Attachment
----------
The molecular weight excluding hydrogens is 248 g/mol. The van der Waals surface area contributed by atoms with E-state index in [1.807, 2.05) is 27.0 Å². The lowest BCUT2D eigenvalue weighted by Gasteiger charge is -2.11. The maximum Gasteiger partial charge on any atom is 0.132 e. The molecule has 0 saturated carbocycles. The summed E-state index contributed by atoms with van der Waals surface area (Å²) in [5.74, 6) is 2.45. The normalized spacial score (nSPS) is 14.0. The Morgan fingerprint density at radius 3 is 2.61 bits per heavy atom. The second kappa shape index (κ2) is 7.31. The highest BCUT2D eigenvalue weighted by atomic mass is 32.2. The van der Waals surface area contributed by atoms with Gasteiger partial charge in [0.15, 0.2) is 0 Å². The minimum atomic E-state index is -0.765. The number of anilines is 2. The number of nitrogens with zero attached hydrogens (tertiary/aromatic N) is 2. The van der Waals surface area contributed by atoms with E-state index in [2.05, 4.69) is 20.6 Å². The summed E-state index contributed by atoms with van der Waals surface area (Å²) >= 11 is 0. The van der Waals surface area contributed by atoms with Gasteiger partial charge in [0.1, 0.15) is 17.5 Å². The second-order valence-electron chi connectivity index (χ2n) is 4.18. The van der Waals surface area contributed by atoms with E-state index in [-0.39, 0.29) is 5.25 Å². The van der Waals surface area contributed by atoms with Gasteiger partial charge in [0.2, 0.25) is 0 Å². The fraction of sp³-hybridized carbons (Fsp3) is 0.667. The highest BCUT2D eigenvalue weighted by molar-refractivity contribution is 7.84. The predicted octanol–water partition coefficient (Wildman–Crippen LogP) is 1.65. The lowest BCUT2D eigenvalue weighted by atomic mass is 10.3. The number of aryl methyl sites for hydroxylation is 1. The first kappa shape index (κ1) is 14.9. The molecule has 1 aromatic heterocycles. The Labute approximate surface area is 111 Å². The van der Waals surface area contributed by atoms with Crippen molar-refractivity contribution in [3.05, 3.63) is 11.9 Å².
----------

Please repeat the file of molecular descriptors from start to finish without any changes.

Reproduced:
The molecular weight excluding hydrogens is 248 g/mol. The van der Waals surface area contributed by atoms with E-state index in [1.807, 2.05) is 27.0 Å². The lowest BCUT2D eigenvalue weighted by Gasteiger charge is -2.11. The maximum Gasteiger partial charge on any atom is 0.132 e. The molecule has 0 saturated carbocycles. The summed E-state index contributed by atoms with van der Waals surface area (Å²) in [5.74, 6) is 2.45. The normalized spacial score (nSPS) is 14.0. The Morgan fingerprint density at radius 3 is 2.61 bits per heavy atom. The second kappa shape index (κ2) is 7.31. The highest BCUT2D eigenvalue weighted by atomic mass is 32.2. The van der Waals surface area contributed by atoms with Gasteiger partial charge in [0.15, 0.2) is 0 Å². The minimum atomic E-state index is -0.765. The number of anilines is 2. The number of nitrogens with zero attached hydrogens (tertiary/aromatic N) is 2. The van der Waals surface area contributed by atoms with E-state index in [2.05, 4.69) is 20.6 Å². The summed E-state index contributed by atoms with van der Waals surface area (Å²) >= 11 is 0. The van der Waals surface area contributed by atoms with Gasteiger partial charge in [0.1, 0.15) is 17.5 Å². The second-order valence-electron chi connectivity index (χ2n) is 4.18. The van der Waals surface area contributed by atoms with E-state index in [-0.39, 0.29) is 5.25 Å². The van der Waals surface area contributed by atoms with Gasteiger partial charge in [0.2, 0.25) is 0 Å². The fraction of sp³-hybridized carbons (Fsp3) is 0.667. The highest BCUT2D eigenvalue weighted by molar-refractivity contribution is 7.84. The predicted octanol–water partition coefficient (Wildman–Crippen LogP) is 1.65. The lowest BCUT2D eigenvalue weighted by atomic mass is 10.3. The number of aryl methyl sites for hydroxylation is 1. The first kappa shape index (κ1) is 14.9. The molecule has 1 aromatic heterocycles. The Labute approximate surface area is 111 Å². The van der Waals surface area contributed by atoms with Crippen molar-refractivity contribution in [3.05, 3.63) is 11.9 Å².